Create a free profile to get unlimited access to exclusive videos, breaking news, sweepstakes, and more!
L.A. Socialite Pleads Not Guilty To 2020 Deaths Of Young Brothers, Attorney Blames City
Rebecca Grossman stands accused of street racing at speeds up to 81 mph just before she plowed through a residential crosswalk, killing Mark and Jacob Iskander.
The Los Angeles socialite accused of mowing down two brothers at a crosswalk in 2020 has pleaded not guilty to the charges.
Rebecca Grossman, 58, is accused of barreling her Mercedes Benz at speeds of up to 81 mph toward the Iskander family, killing brothers Jacob and Mark, ages 8 and 11, in the residential area of Westlake Village, California. On Sept. 29, 2020, Grossman was allegedly street-racing with former MLB pitcher Scott Erickson when she struck the boys before fleeing the scene.
On Friday, Grossman entered a plea of not guilty to a number of charges, including murder and vehicular manslaughter with gross negligence, according to Fox News.
Grossman’s attorney, Tony Buzbee, released a statement claiming the incident was a “tragic accident," laying the blame on the city of Westlake Village for having a crosswalk that was “poorly marked, unguarded, and unlit.”
“In fact, that particular crosswalk had been the subject of scores of citizen complaints for many years,” Buzbee stated. “The city was repeatedly asked to upgrade and make the crosswalk safer. The city was told time after time that someone would be killed if measures were not taken.
“That night, due to the darkness, lack of lighting, and the color of clothing [Jacob and Mark Iskander] were wearing, my client never saw those little boys.”
Buzbee emphasized that Grossman was not under the influence of alcohol at the time of the crash, which was suspected in early reports. Grossman admitted to responding officers that she had a margarita about two hours before the collision, as seen in officers’ body-worn camera footage played at April’s preliminary hearing.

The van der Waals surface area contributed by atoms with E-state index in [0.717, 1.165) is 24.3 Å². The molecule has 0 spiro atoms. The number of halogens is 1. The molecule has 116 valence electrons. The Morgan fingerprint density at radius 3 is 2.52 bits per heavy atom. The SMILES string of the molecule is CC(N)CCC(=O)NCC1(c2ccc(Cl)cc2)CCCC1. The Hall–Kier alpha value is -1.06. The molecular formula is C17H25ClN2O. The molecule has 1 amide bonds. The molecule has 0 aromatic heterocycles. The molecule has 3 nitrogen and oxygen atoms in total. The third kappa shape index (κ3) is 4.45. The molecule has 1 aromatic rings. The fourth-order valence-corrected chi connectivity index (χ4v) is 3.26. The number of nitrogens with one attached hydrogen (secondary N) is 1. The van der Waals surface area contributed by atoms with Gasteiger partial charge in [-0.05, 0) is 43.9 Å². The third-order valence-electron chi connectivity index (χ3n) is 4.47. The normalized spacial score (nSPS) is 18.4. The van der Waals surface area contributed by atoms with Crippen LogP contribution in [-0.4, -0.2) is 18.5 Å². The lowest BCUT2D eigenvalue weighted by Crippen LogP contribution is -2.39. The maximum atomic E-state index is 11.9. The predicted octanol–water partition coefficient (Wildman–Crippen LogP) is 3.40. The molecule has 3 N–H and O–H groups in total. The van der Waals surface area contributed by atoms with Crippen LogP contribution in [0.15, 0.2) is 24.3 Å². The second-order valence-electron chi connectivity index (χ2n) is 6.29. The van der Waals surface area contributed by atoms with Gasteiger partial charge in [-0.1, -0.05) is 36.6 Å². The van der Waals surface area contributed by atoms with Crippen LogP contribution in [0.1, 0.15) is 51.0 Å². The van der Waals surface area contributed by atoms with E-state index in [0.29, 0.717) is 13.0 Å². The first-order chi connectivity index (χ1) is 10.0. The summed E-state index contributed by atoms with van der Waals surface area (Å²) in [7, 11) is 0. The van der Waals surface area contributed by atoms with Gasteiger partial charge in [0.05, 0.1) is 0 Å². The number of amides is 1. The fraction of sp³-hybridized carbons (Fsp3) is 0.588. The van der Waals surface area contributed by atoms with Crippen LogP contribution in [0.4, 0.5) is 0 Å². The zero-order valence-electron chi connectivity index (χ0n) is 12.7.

After allegedly hitting the Iskander brothers, witnesses said Grossman fled the scene before the vehicle stalled about a quarter-mile away. Grossman told officers, “I was driving, and all of a sudden, my airbag went off,” footage showed.
During Breathalyzer tests, Grossman blew a .075 and then .076 (under California’s legal limit of .08). According to the Los Angeles Times, however, the BAC (blood alcohol content) tests were administered 90 minutes after the crash.
“Importantly, contrary to some information that has been shared, Rebecca Grossman was not intoxicated, she has not been charged with DUI, and she certainly did not attempt to flee the scene,” Buzbee said in his statement. “Instead, she was cooperative and police with the investigating officers.”
Grossman was allegedly street-racing with Erickson; witnesses say she tailed Erickson’s SUV just before he swerved to avoid hitting the Iskanders, leaving no time for Grossman to stop. Grossman allegedly traveled more than 100 feet with one of the boys still on the hood of her car before the eyes of their horrified parents.
Nancy Iskander, the boys' mother, narrowly saved one of her younger children, who was riding a scooter, as well as her youngest child, who was in a baby stroller, but couldn’t grab Jacob or Mark in time.
“The killing of my sons were indirect consequences of those extremely reckless actions that basically used the car as a weapon,” the children’s father, Karim Iskander, said in April’s preliminary hearing. “I don’t see the difference between that and shooting a gun randomly.”
Grossman’s attorney doesn’t deny that his client was behind the wheel of the car that struck the boys but said that wasn’t enough to warrant the severe charges.
“Rebecca Grossman continues to mourn the loss of these two children who were lost in this tragic accident,” Buzbee stated. “What occurred that night was a horrible, unspeakable tragedy, but it was not murder. Traveling over the posted speed limit is simply not murder, no matter how the DA attempts to twist the facts for his own purposes.”
Buzbee said the prosecution overcharged his client in an attempt to twist his client’s arm into pleading out.
“The prosecution’s insistence on overcharging my client, a pillar of this community, with murder is nothing more than a transparent effort to force her to plea that is impeding progress in this case.”
Grossman is expected back in court in August, according to NBC Los Angeles, with her trial slated to begin in September.